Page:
Corporate - Significant developments

Last reviewed - 30 June 2021

The following significant changes were recently introduced in the Hungarian tax system. The changes are mainly related to corporate income tax (CIT), personal income taxes (PITs) and related contributions, and indirect taxes.

Please note that COVID-19 related temporary measures are excluded from WWTS Hungary and detailed on this page of PwC Hungary.

Corporate income tax 

Permanent establishment (PE) for CIT purposes

As of 1 January 2021, a PE may be created if a foreign person furnishes services through an employee or other personnel engaged by the foreign person for a period exceeding 183 days in any 12 months period starting or ending in the tax year (with or without interruptions).

Additionally, a foreign company shall be deemed to have a PE in Hungary, if its activity meets the PE definition of the relevant DTT. This means that DTTs shall override the rules set forth by the Hungarian legislation with respect to creating a PE in Hungary.

Controlled foreign companies (CFCs)

From 1 January 2021, it shall also be considered whether the foreign entity is tax resident or the PE is located in a “non-cooperating state” when determining the CFC status of a foreign entity or PE in terms of the Hungarian legislation.

Reversed hybrid structures

From 1 January 2022, the respective rules of the ATAD II will be implemented in relation to reverse hybrid mismatches.

If a hybrid entity does not qualify as a tax resident in Hungary under the general rules but it has an establishment or a registered office there, it will become a Hungarian tax resident provided that the hybrid entity’s majority owner or shareholder has tax residency in a state which considers the Hungarian hybrid entity as a taxpayer of corporate tax or other equivalent tax.

The income of such a hybrid entity is taxed to the extent it is not taxed by the Hungarian or other country’s tax legislation.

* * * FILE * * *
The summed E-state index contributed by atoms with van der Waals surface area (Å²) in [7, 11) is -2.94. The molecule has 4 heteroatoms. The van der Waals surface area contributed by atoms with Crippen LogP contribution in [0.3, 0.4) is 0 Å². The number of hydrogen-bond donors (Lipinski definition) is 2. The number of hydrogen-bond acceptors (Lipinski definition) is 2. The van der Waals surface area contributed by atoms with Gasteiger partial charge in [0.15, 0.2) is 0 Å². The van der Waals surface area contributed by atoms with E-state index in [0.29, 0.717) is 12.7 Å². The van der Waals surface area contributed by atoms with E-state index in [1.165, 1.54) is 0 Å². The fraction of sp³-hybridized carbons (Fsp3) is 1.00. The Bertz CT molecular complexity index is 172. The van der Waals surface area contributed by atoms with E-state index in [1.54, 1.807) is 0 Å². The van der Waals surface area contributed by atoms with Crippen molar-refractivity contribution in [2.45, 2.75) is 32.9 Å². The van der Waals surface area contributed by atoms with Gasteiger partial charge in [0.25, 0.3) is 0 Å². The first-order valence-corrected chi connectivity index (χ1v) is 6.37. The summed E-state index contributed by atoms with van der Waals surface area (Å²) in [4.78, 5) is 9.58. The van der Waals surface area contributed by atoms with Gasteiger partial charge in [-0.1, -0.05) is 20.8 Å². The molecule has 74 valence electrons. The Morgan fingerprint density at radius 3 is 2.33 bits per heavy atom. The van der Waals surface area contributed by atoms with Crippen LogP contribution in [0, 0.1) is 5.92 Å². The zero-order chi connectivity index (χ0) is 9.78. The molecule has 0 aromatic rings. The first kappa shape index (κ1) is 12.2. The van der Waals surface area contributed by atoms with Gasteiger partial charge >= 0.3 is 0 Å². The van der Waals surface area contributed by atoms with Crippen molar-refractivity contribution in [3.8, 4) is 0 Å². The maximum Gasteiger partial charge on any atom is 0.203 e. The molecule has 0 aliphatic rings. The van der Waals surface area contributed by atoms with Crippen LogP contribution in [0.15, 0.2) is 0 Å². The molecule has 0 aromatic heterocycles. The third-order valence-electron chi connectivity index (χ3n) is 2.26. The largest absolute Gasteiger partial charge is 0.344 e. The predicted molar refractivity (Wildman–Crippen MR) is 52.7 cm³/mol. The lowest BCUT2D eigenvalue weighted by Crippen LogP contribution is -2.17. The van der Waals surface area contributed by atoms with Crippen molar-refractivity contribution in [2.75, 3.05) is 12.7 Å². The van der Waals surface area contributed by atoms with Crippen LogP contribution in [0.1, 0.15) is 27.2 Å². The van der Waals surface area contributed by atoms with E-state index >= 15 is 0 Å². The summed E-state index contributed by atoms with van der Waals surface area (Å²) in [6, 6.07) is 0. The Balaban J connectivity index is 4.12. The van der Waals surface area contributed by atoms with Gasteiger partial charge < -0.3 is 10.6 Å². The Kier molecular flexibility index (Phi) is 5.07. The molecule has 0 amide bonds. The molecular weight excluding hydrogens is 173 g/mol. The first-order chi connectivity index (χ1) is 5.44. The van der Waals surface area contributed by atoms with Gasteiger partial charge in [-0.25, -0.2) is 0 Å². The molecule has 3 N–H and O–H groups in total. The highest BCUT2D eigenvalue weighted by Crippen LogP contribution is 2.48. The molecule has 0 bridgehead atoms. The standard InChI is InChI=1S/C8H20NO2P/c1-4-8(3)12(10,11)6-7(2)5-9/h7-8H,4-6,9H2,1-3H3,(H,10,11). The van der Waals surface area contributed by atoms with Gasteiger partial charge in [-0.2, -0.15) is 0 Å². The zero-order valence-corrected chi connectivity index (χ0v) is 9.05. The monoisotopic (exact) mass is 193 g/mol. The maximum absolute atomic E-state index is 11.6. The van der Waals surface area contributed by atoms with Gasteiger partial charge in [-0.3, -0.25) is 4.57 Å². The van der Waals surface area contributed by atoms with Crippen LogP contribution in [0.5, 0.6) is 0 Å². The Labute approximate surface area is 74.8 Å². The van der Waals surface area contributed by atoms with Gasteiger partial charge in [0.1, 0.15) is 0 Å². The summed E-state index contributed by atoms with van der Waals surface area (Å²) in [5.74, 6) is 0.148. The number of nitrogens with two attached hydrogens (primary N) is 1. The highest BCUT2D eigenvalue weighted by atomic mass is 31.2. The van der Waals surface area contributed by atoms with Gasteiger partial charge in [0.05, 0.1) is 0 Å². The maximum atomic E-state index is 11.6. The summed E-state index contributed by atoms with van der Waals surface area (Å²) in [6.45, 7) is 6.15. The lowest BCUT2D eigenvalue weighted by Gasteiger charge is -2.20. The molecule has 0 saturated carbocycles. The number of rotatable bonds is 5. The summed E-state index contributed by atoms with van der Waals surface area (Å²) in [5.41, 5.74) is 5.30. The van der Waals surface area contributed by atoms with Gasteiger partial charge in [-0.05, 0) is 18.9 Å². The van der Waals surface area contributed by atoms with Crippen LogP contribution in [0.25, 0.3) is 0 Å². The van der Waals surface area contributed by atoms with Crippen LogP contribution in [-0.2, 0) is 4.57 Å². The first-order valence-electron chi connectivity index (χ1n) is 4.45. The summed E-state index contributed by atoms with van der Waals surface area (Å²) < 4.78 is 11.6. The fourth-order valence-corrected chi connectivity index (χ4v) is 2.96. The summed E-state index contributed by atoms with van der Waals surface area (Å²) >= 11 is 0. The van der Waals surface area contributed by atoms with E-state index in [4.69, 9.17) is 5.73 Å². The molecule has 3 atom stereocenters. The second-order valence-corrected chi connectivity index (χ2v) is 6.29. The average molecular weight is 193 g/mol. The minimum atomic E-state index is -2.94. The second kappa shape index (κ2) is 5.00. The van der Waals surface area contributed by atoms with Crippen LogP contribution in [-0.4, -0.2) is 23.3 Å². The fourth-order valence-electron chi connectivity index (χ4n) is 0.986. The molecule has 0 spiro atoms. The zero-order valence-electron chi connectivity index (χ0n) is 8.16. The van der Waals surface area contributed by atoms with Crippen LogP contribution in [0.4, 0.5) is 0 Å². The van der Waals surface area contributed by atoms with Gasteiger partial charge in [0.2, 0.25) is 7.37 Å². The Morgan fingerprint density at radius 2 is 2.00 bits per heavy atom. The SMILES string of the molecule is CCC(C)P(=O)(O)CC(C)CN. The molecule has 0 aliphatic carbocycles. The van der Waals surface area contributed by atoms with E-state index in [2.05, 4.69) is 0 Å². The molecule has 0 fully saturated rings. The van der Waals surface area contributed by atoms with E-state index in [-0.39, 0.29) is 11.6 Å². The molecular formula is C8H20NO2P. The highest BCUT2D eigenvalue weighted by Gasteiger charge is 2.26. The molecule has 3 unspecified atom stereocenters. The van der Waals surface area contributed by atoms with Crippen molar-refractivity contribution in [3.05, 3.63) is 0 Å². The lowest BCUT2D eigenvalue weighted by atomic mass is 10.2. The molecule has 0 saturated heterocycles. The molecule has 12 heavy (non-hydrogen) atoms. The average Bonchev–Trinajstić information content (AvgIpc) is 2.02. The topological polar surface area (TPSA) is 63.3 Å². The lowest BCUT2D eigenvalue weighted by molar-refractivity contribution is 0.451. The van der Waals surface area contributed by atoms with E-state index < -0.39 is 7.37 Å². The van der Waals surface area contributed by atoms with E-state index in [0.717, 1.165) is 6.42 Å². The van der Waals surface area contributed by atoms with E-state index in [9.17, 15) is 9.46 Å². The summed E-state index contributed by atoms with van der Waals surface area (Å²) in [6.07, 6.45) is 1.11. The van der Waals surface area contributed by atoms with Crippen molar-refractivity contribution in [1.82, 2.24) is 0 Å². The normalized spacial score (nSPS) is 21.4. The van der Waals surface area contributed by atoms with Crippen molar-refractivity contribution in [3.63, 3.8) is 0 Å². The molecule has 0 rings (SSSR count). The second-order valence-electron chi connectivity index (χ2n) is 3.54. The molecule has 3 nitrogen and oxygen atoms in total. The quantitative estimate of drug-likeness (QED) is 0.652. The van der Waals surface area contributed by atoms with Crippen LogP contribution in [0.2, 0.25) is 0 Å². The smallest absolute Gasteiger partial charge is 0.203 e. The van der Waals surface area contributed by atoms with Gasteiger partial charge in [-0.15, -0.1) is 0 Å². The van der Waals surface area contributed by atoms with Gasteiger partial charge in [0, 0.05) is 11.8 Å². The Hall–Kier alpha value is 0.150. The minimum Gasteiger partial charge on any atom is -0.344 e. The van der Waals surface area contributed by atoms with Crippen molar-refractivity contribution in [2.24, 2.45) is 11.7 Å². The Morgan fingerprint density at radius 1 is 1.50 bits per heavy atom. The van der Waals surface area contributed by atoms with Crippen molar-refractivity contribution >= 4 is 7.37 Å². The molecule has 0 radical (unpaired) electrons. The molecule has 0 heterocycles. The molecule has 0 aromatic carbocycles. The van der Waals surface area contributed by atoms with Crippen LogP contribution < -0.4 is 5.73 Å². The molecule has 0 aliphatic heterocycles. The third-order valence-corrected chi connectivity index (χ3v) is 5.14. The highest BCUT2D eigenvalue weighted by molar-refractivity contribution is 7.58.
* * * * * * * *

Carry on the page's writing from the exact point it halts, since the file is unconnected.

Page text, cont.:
The rules are not applicable for investment funds or other collective investment fund vehicles that have wide, diverse portfolio of securities and whose investors are subject to investor protection regulations in Hungary.

Dividend income

Starting from 1 January 2021, the dividend received from a CFC may be exempted to the extent it is associated with genuine arrangements carried out by the CFC.

Development reserve

Development reserve may be created at up to 100% of the pre-tax profit and the annual maximum value of the reserve is also abolished.

Development tax incentive

As of 1 January 2021, the minimum investment volume requirements for small and medium sized enterprises decreased to HUF 200 million and HUF 300 million, respectively, which will further decrease up to 2022.

Real estate transfer tax

The qualification of real estate holding companies for transfer tax purposes shall be determined based on the latest available balance sheet, but the book value of properties acquired between the latest balance sheet date up to the date of the transfer shall also be included.

Special tax on financial institutions

With effect from 2022, venture capital fund managers and stock exchanges are exempted from the special tax liability of financial institutions.

Local business tax (LBT)

Tax advance top-up